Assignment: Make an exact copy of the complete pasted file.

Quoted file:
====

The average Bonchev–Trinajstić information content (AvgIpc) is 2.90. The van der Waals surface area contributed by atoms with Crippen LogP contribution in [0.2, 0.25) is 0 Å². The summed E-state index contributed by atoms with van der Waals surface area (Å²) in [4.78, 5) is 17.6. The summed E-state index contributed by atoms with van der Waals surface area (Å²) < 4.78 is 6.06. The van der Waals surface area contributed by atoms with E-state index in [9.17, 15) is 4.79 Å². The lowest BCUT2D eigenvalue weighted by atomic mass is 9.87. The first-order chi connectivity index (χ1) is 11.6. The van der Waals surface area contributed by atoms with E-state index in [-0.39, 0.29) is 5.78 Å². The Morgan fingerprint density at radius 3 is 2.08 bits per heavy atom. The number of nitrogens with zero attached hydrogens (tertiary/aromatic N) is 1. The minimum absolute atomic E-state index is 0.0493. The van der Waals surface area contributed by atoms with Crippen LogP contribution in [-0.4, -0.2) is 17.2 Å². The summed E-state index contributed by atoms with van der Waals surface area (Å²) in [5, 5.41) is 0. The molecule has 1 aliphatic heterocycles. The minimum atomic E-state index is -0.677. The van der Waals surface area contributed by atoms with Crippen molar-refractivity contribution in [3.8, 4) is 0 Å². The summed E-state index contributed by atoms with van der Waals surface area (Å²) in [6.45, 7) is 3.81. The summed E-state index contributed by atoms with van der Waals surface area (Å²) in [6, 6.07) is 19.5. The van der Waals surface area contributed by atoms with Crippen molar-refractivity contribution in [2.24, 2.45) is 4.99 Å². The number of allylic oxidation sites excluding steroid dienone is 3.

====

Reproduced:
The average Bonchev–Trinajstić information content (AvgIpc) is 2.90. The van der Waals surface area contributed by atoms with Crippen LogP contribution in [0.2, 0.25) is 0 Å². The summed E-state index contributed by atoms with van der Waals surface area (Å²) in [4.78, 5) is 17.6. The summed E-state index contributed by atoms with van der Waals surface area (Å²) < 4.78 is 6.06. The van der Waals surface area contributed by atoms with E-state index in [9.17, 15) is 4.79 Å². The lowest BCUT2D eigenvalue weighted by atomic mass is 9.87. The first-order chi connectivity index (χ1) is 11.6. The van der Waals surface area contributed by atoms with E-state index in [-0.39, 0.29) is 5.78 Å². The Morgan fingerprint density at radius 3 is 2.08 bits per heavy atom. The number of nitrogens with zero attached hydrogens (tertiary/aromatic N) is 1. The minimum absolute atomic E-state index is 0.0493. The van der Waals surface area contributed by atoms with Crippen LogP contribution in [-0.4, -0.2) is 17.2 Å². The summed E-state index contributed by atoms with van der Waals surface area (Å²) in [5, 5.41) is 0. The molecule has 1 aliphatic heterocycles. The minimum atomic E-state index is -0.677. The van der Waals surface area contributed by atoms with Crippen molar-refractivity contribution in [3.8, 4) is 0 Å². The summed E-state index contributed by atoms with van der Waals surface area (Å²) in [6.45, 7) is 3.81. The summed E-state index contributed by atoms with van der Waals surface area (Å²) in [6, 6.07) is 19.5. The van der Waals surface area contributed by atoms with Crippen molar-refractivity contribution in [2.24, 2.45) is 4.99 Å². The number of allylic oxidation sites excluding steroid dienone is 3.